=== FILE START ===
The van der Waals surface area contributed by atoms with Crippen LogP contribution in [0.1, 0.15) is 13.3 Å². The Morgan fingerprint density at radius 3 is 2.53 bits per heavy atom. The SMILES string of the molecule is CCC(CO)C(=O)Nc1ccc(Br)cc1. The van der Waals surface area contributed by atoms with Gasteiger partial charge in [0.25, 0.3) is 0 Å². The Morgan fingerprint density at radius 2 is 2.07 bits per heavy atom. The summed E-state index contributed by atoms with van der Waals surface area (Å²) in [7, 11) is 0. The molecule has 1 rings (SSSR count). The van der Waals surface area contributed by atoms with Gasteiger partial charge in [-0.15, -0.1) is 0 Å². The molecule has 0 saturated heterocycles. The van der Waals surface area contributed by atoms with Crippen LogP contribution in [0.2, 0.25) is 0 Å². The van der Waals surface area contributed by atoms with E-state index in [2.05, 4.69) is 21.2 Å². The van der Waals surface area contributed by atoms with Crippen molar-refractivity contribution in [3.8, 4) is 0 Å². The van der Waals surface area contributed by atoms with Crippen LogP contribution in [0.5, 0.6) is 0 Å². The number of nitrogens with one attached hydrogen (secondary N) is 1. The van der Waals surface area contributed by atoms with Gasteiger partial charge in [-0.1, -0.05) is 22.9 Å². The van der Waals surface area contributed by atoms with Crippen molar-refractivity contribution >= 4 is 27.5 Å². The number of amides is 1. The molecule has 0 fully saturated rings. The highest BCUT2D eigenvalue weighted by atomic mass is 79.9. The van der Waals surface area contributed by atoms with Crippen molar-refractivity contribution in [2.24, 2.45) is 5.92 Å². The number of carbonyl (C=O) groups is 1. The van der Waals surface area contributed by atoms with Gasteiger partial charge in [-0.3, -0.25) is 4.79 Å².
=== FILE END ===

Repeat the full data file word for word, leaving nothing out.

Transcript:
The van der Waals surface area contributed by atoms with Crippen LogP contribution in [0.1, 0.15) is 13.3 Å². The Morgan fingerprint density at radius 3 is 2.53 bits per heavy atom. The SMILES string of the molecule is CCC(CO)C(=O)Nc1ccc(Br)cc1. The van der Waals surface area contributed by atoms with Gasteiger partial charge in [0.25, 0.3) is 0 Å². The Morgan fingerprint density at radius 2 is 2.07 bits per heavy atom. The summed E-state index contributed by atoms with van der Waals surface area (Å²) in [7, 11) is 0. The molecule has 1 rings (SSSR count). The van der Waals surface area contributed by atoms with Gasteiger partial charge in [-0.15, -0.1) is 0 Å². The molecule has 0 saturated heterocycles. The van der Waals surface area contributed by atoms with Crippen LogP contribution in [0.2, 0.25) is 0 Å². The van der Waals surface area contributed by atoms with E-state index in [2.05, 4.69) is 21.2 Å². The van der Waals surface area contributed by atoms with Crippen molar-refractivity contribution in [3.8, 4) is 0 Å². The van der Waals surface area contributed by atoms with Crippen LogP contribution in [0.5, 0.6) is 0 Å². The number of nitrogens with one attached hydrogen (secondary N) is 1. The van der Waals surface area contributed by atoms with Gasteiger partial charge in [-0.1, -0.05) is 22.9 Å². The van der Waals surface area contributed by atoms with Crippen molar-refractivity contribution >= 4 is 27.5 Å². The number of amides is 1. The molecule has 0 fully saturated rings. The highest BCUT2D eigenvalue weighted by atomic mass is 79.9. The van der Waals surface area contributed by atoms with Crippen molar-refractivity contribution in [2.24, 2.45) is 5.92 Å². The number of carbonyl (C=O) groups is 1. The van der Waals surface area contributed by atoms with Gasteiger partial charge in [-0.3, -0.25) is 4.79 Å².